Dog Ownership Is Similar To Driving Speeds–Anyone Who Does More Than You Is A Maniac
So, heres the thing about how many dogs (or cats, as theyre both whats called “companion animals”) you can legally have in your household: it varies depending on where you call home in Illinois.
Several sites I visited showed the number as being six. But, in some other places the statutes said “6 dogs and 6 cats.” There have been attempts by different municipalities across the country to enact a two-dog limit, but from what Ive been able to gather, those attempts were shot down by citizenry and the local city councils.
It seems that the bottom line here is that you can have a bunch of dogs, providing youre caring for them properly and not pissing off your neighbors–but landlords can set the pet limit at whatever number they choose, including zero.
One more thing. Have you heard about “pet leasing?” A Massachusetts company is in some hot water over the practice–which, until this morning, was something none of us around here had ever heard of. It sounds like an awful practice thats on its way out, thankfully. Check this out:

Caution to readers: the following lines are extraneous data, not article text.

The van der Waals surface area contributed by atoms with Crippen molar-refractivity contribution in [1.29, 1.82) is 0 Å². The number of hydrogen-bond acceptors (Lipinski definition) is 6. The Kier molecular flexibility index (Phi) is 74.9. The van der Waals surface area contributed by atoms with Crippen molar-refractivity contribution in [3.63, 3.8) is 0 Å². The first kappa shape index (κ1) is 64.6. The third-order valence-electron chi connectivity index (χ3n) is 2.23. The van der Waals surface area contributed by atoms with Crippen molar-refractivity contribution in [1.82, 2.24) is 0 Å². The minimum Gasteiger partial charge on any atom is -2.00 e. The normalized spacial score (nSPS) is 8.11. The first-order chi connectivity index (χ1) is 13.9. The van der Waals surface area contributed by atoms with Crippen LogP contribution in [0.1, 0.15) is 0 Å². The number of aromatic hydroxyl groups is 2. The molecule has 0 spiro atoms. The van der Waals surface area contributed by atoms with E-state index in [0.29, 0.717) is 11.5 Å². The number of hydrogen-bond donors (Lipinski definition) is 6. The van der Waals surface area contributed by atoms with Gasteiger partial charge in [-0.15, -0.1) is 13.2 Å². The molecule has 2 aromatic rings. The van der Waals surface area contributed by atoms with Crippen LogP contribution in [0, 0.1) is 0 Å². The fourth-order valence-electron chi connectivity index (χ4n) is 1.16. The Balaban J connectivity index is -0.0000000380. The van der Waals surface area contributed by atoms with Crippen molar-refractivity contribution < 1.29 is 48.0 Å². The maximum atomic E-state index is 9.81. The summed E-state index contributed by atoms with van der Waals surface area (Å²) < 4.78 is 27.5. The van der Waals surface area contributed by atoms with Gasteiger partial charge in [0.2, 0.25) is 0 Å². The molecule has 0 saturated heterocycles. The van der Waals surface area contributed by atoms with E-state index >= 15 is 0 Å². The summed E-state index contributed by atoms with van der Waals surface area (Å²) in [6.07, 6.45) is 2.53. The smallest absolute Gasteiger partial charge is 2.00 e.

How many dogs does your local ordinance limit per household?
Ordinances regulating pet ownership usually regulate based on numerical criteria. An ordinance that chooses to limit the number of pets to a certain number (i.e., three dogs per household) will be generally upheld even if it fails to distinguish dogs based on other factors (i.e., size or weight).
What are the dog laws in Illinois?
A later statute, 510ILCS 5/2.11a, says that all dogs on private property are to be enclosed by the means of a fence or structure at least six feet in height to prevent the entry of children. If an owner takes their dog for a walk on public property or on someone else’s private property, the dog should remain leashed.